Comcast to bring its X1 service to LA, New York within year of merger

Within a year after its $45 billion acquisition of Time Warner Cable closes, Comcast aims to make its advanced X1 cable service available in areas such as New York and Los Angeles and other markets where it will gain a commanding new presence.

"We'll be within the first markets in a year," said Neil Smit, president and chief executive of Comcast's cable unit.

The new technology would "bring considerably higher Internet speeds to Time Warner Cable customers" in those cities, Smit said, and give them access to such X1 services as Internet applications, viewing recommendations and voice control. Features offered by the cloud-connected X1 cable box system could help Comcast pick up subscribers in major cities where Time Warner Cable's growth has stalled in recent years.

Gaining entry to the New York and Los Angeles markets was part of the strategic rationale behind Comcast's offer to buy TWC.

Netflix brings net neutrality concerns to US regulators

After weeks of public outcry, Netflix brought its concerns about Internet neutrality directly to US regulators in meetings with Federal Communications Commission staff, according to sources familiar with the matter.

Netflix recently agreed to pay such fees to Comcast Corp and Verizon Communications to ensure smooth delivery of its videos, but it argues they weaken the principle of net neutrality, which says all Internet traffic should be treated equally.

Netflix's representatives brought that message to the FCC commissioners' offices in meeting with advisers over the course of several days, the sources said, as the agency prepares to rewrite so-called Open Internet rules that regulate net neutrality by setting limits to how Internet providers treat web traffic crossing their networks.

Verizon to FCC: Restrictions on airwaves auction are unjust

Verizon Communications has urged the Federal Communications not to restrict how much it can buy in the 2015 auction of wireless spectrum, saying such a limit would subsidize the smallest national carriers and their foreign owners.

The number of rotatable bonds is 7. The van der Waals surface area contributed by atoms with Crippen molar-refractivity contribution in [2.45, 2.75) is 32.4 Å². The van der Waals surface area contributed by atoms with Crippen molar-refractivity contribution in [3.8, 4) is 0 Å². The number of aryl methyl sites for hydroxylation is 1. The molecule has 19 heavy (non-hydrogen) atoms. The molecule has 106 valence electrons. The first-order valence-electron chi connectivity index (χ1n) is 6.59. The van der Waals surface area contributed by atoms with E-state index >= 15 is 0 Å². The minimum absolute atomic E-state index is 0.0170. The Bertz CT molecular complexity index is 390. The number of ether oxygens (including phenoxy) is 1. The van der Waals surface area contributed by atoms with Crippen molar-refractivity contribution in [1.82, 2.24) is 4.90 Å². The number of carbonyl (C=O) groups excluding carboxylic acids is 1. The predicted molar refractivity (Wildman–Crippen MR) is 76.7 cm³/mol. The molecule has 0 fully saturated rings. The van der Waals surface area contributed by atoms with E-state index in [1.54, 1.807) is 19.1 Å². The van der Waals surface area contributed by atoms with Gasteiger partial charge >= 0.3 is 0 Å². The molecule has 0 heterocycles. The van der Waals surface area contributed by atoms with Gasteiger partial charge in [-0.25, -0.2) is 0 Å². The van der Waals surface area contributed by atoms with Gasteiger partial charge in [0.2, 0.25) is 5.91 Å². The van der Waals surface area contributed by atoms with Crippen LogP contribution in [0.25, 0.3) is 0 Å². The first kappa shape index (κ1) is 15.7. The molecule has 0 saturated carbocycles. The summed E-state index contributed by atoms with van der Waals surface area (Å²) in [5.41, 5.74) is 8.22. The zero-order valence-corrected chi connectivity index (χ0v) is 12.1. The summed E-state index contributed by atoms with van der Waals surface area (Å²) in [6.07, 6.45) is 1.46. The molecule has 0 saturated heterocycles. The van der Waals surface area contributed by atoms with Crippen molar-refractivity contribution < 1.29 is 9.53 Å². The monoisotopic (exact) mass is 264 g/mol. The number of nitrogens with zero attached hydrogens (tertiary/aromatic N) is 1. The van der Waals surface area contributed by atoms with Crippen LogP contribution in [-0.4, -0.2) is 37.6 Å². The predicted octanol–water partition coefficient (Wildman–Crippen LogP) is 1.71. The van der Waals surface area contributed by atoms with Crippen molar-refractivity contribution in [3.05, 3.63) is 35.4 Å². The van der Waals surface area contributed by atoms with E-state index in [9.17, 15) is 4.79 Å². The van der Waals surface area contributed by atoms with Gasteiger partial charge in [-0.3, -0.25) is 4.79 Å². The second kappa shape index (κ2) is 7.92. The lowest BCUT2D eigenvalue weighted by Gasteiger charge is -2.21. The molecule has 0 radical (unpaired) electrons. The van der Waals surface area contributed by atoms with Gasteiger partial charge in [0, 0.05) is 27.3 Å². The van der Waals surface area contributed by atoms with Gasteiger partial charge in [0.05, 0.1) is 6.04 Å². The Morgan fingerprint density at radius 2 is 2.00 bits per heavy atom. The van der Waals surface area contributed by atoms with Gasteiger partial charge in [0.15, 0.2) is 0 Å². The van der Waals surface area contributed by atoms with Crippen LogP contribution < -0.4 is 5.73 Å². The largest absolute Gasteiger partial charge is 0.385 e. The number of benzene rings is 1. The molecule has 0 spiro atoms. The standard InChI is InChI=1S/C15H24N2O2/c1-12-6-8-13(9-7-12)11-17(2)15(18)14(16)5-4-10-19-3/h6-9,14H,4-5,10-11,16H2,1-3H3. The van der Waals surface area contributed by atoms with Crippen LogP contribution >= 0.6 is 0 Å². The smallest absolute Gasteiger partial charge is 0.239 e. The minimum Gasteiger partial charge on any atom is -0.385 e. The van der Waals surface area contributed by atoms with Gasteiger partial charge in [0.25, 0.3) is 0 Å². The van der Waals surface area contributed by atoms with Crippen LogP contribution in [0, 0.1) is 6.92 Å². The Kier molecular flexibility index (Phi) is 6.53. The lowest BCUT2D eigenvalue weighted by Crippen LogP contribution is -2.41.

FCC Chairman Tom Wheeler recently proposed rules for the complex sale of valuable airwaves scheduled for mid-2015. The rules would reserve part of the spectrum in each market for wireless carriers that do not already have dominant blocks of low-frequency airwaves there. That would benefit the No. 3 and No. 4 carriers, Sprint and T-Mobile US, by limiting the two biggest carriers, Verizon and AT&T, which dominate the highly valued low-band spectrum.

The sale is considered one of the most complex undertakings by the FCC. It would first involve TV stations' giving up airwaves they exclusively use and the FCC then auctioning them off to wireless carriers. Congress has mandated that the FCC raise enough money to pay broadcasters for their lost spectrum and fund a new $7 billion public safety network.

Putin foes fear Internet crackdown as 'blogger law' sails through

Russia's upper house of parliament approved a law that will impose stricter rules on bloggers and is seen by critics as an attempt by President Vladimir Putin to stifle dissent on the Internet.

The Federation Council overwhelmingly approved the tighter controls on Russian blogs and websites that attract more than 3,000 daily visits, under legislation the government says is needed to formalize the definition of blogging in Russian law. Opponents say the law will enable Putin to silence opponents who are rarely given air time on the mostly state-controlled or pro-Putin television channels, and have instead used the Internet to organize protests against the former KGB spy.

"The new policy is to restrict free information exchange, restrict expression of opinion, be it in written text, speech or video. They want to restrict everything because they're headed towards the 'glorious past'," Anton Nosik, a prominent Russian blogger and online media expert, told Reuters.

With 61 million users, Russia is Europe's fastest-growing Internet audience, according to a 2013 report by industry body comScore, and blogs have been seen by Putin's opponents as one of the few popular platforms beyond the Kremlin's reach.

Bipartisan group slams US SEC for resisting email privacy reform

A coalition of liberals and conservatives is lashing out at the US Securities and Exchange Commission for pushing back against legislation that would force government agencies to get warrants before they access the e-mail of people under investigation.

The group, Digital 4th launched www.notwithoutawarrant.com, a website urging the public to lobby the White House to support sweeping changes to federal privacy laws proposed in Congress in 2013.

In a conference call with reporters, the group singled out the SEC for stalling the reforms. It also called on President Barack Obama to respond to a petition with more than 100,000 signatures in support of the bill, saying the SEC's opposition has caused the White House to ignore a groundswell of support.